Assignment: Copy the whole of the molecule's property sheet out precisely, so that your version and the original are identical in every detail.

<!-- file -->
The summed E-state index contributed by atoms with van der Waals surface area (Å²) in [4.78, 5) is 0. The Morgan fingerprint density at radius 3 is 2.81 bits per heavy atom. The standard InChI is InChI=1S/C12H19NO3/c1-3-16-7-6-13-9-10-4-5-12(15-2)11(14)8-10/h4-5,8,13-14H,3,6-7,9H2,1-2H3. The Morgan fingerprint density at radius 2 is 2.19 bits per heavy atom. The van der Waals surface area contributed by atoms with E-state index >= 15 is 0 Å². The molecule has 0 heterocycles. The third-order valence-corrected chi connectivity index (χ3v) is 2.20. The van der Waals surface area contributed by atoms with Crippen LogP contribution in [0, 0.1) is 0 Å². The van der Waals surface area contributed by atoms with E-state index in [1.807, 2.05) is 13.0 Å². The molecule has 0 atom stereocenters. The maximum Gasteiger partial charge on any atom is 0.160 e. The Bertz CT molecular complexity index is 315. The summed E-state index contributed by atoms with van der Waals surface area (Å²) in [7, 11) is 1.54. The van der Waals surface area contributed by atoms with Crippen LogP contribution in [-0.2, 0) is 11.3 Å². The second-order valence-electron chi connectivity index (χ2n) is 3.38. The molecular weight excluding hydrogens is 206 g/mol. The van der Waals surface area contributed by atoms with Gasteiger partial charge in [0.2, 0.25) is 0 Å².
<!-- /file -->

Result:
The summed E-state index contributed by atoms with van der Waals surface area (Å²) in [4.78, 5) is 0. The Morgan fingerprint density at radius 3 is 2.81 bits per heavy atom. The standard InChI is InChI=1S/C12H19NO3/c1-3-16-7-6-13-9-10-4-5-12(15-2)11(14)8-10/h4-5,8,13-14H,3,6-7,9H2,1-2H3. The Morgan fingerprint density at radius 2 is 2.19 bits per heavy atom. The van der Waals surface area contributed by atoms with E-state index >= 15 is 0 Å². The molecule has 0 heterocycles. The third-order valence-corrected chi connectivity index (χ3v) is 2.20. The van der Waals surface area contributed by atoms with Crippen LogP contribution in [0, 0.1) is 0 Å². The van der Waals surface area contributed by atoms with E-state index in [1.807, 2.05) is 13.0 Å². The molecule has 0 atom stereocenters. The maximum Gasteiger partial charge on any atom is 0.160 e. The Bertz CT molecular complexity index is 315. The summed E-state index contributed by atoms with van der Waals surface area (Å²) in [7, 11) is 1.54. The van der Waals surface area contributed by atoms with Crippen LogP contribution in [-0.2, 0) is 11.3 Å². The second-order valence-electron chi connectivity index (χ2n) is 3.38. The molecular weight excluding hydrogens is 206 g/mol. The van der Waals surface area contributed by atoms with Gasteiger partial charge in [0.2, 0.25) is 0 Å².